Updated from 4:07 p.m. EDT
After 18 months on the job, Michael C. Hawley, chairman and chief executive of
, was forced to resign Thursday, as the maker of razors and other consumer products reported another quarter of weak financial results.
Investors hailed the management shakeup. Shares of Gillette, which has struggled to meet investors' growth demands as it sold off businesses and coped with foreign currency fluctuations, closed up $4.56, or 16%, to $32.88 Thursday afternoon, after hitting a 52-week low of $27.13 before Hawley's departure was announced. The stock reached a session high Thursday of $33.44. The stock is off a 52-week high of $45.44.
"The board unanimously believes this change in management is in the best interest of the company's shareholders." said Warren E. Buffett, the billionaire value investor who serves as chairman of the executive committee of Gillette's board. In a statement, Buffet, the Boston-based company's largest investor, thanked Hawley for his 39 years of work at Gillette.
Hawley, who stepped down immediately, will be temporarily replaced by two men. Edward F. DeGraan, 57, will be promoted to chief executive from president and chief operating officer. And Richard R. Pivirotto, 70, a board member since 1980, will be acting chairman.
Hawley, 62, rose from the president and chief operating officer job to the top spot in April 1999, when Alfred M Zeien retired at age 68. Zeien, who had the job for more than eight years, remained a board member. Hawley will not.
In a conference call Thursday afternoon, Buffett declined to specify Hawley's perceived shortcomings or what qualities the company would seek in a replacement. He made analogies to football, baseball, track and field, divorce and special education, eventually calling the decision to oust Hawley subjective.
"Anybody in that position, it's a blow to them," he said. "It's no fun to deliver, it's a whole lot less fun to receive it."
A search committee comprising the executive committee of the board will use an outside consulting firm to look for a new chief executive.
"It's our job to be as smart as we can in selecting someone," Buffett said. "I don't have some checklist of 50 items that I use."
Buffett said that Gillette's recent stock performance was not a factor in Hawley's departure and that he would not take an active role in the company.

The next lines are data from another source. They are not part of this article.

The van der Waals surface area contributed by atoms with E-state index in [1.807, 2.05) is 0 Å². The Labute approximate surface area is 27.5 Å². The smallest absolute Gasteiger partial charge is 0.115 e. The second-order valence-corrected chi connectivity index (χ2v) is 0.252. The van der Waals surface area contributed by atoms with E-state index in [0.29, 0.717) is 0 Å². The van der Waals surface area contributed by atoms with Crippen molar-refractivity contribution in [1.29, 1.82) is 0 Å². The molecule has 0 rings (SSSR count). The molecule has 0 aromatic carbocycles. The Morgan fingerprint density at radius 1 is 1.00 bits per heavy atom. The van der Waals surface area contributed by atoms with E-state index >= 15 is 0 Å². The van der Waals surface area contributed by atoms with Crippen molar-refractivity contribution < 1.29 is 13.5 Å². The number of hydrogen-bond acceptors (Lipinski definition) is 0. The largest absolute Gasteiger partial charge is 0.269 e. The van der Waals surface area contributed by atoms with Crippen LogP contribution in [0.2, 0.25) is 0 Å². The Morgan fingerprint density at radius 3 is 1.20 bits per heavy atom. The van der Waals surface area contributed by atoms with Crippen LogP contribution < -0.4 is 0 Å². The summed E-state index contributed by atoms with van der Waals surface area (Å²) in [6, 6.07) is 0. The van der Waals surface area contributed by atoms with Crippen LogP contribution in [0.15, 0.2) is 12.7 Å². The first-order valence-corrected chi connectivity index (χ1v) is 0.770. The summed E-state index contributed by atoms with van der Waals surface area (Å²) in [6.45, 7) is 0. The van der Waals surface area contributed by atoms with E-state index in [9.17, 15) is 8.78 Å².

For the third quarter ended Sept. 30, the company reported income from continuing operations of $352 million, 1% below the $355 million reported in the year-earlier quarter. Earnings per diluted share rose to 33 cents from 32 cents in the year-earlier quarter as the number of shares outstanding shrank slightly. Analysts polled by
First Call/Thomson Financial
had predicted earnings of 33 cents a diluted share.
Although the company has matched the First Call predictions in almost every quarter since the beginning of 1999, it has warned analysts to lower their estimates in several of those quarters.
Sales were nearly unchanged at $2.32 billion, compared with $2.35 billion a year earlier.
The company's main business line of blades and razors appears to be doing well, adding to its leading worldwide market share. Currency fluctuations have dogged the profitability of foreign sales for years, but Gillette said it could thank improving conditions in developing countries for what growth it experienced this quarter. The company does about 35% of its business outside the U.S.
Sales of Duracell batteries, Braun electric shaving products and toiletries all fell, however, though the company pulled increased profits from the latter two. Conversely, sales of the Oral-B line of toothbrushes climbed 19%, but profits rose only 2%.
In August, the company agreed to
sell its stationery business, which includes Paper Mate pens, to
The price, the main source of suspense since the companies announced on June 1 that they had entered exclusive negotiations, was not disclosed. At the time, the company said it would devote its resources to three main business lines -- grooming, portable power and oral care.